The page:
Wheat market report: Dryness causing concerns in Western Europe
Friday 21 April 2017
David Sheppard, Gleadell’s managing director, comments on the wheat market
US wheat prices are about $5/t lower on the week, due to more favourable weather patterns.
Continual rains sweeping across the US southern plains have improved crop ratings, providing impetus for fund managers to extend their short position in US wheat markets.
Although beneficial to the drought-affected areas, the rainfall has slowed spring wheat plantings, and is seen delaying early corn and soy plantings in some regions.
Heavy rain in Canada is likely to reduce that country’s all-wheat area to a six-year low, as farmers switch to more profitable canola crops.
In Argentina, a forecast of an 8% jump in area to 5.5mln ha could produce a wheat crop of around 17.5mln t, compared with this season’s 16.3mln t. This could take some Brazilian demand away from the US.
EU prices are slightly lower on both crop years over the week. Old crop is still a technical market as traders try to unwind the large open interest ahead of the higher revised Matif specification for Sept 2017.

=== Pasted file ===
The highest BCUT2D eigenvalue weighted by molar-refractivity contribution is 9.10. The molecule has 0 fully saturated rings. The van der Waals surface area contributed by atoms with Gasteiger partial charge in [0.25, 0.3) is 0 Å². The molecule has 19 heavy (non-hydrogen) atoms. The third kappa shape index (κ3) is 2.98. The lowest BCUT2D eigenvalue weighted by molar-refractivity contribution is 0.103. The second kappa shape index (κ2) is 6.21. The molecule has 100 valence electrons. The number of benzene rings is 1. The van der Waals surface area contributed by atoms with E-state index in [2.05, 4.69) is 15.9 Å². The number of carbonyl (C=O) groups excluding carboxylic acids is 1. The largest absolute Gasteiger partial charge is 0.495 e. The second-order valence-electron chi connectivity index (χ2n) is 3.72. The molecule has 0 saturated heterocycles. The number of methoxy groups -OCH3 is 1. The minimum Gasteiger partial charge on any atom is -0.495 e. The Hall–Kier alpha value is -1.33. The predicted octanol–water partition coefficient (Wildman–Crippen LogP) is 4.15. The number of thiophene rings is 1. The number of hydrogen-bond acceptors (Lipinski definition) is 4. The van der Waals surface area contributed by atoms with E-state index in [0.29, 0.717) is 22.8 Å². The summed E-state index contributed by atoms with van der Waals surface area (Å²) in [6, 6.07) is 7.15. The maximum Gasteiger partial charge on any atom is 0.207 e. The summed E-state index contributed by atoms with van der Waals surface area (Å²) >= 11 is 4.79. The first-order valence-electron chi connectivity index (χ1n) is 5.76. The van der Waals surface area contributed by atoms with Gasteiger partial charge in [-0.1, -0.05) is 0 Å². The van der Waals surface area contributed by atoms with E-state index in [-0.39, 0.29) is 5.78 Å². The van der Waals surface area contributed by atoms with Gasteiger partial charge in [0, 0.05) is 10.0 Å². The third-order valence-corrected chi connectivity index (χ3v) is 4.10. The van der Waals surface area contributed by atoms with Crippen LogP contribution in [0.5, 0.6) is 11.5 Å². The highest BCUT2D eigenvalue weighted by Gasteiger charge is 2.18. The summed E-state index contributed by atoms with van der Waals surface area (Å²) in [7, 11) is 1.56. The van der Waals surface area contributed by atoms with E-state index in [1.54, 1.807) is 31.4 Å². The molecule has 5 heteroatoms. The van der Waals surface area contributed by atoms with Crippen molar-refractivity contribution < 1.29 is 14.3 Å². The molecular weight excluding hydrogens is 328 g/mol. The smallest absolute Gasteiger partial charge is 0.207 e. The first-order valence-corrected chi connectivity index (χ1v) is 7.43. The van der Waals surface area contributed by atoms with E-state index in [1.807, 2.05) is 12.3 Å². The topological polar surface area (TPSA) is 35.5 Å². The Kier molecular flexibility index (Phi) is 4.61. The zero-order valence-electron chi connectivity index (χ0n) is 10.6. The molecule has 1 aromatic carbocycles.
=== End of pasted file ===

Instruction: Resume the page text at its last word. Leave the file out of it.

Although the US weather has turned more favourable, EU weather has done the opposite. Increasing concerns over dryness in the west, together with recent snow and lower temperatures in the east, have traders on stand-by over new crop prospects, especially with the knowledge that this year’s ending-stocks (if you believe the USDA) equates to only three to four weeks’ usage.
UK prices are slightly lower, despite another hike in sterling following Tuesday’s call by Theresa May’s for a snap election. The move higher makes imports more attractive and further reports of imported feed cargoes being concluded will provide a ceiling for old crop values.
Domestic buyers are still concentrating on the spot market. Buyers are unwilling to indicate a carry, while sellers are looking to sell the deferred positions with a carry. Someone will have to give way soon.
In summary, record global stocks provide a level of security against any new crop issues, and although the US outlook has improved, spring crops are not yet planted. EU weather concerns remain, although some weather reports indicate that next week could provide needed moisture for France and the UK.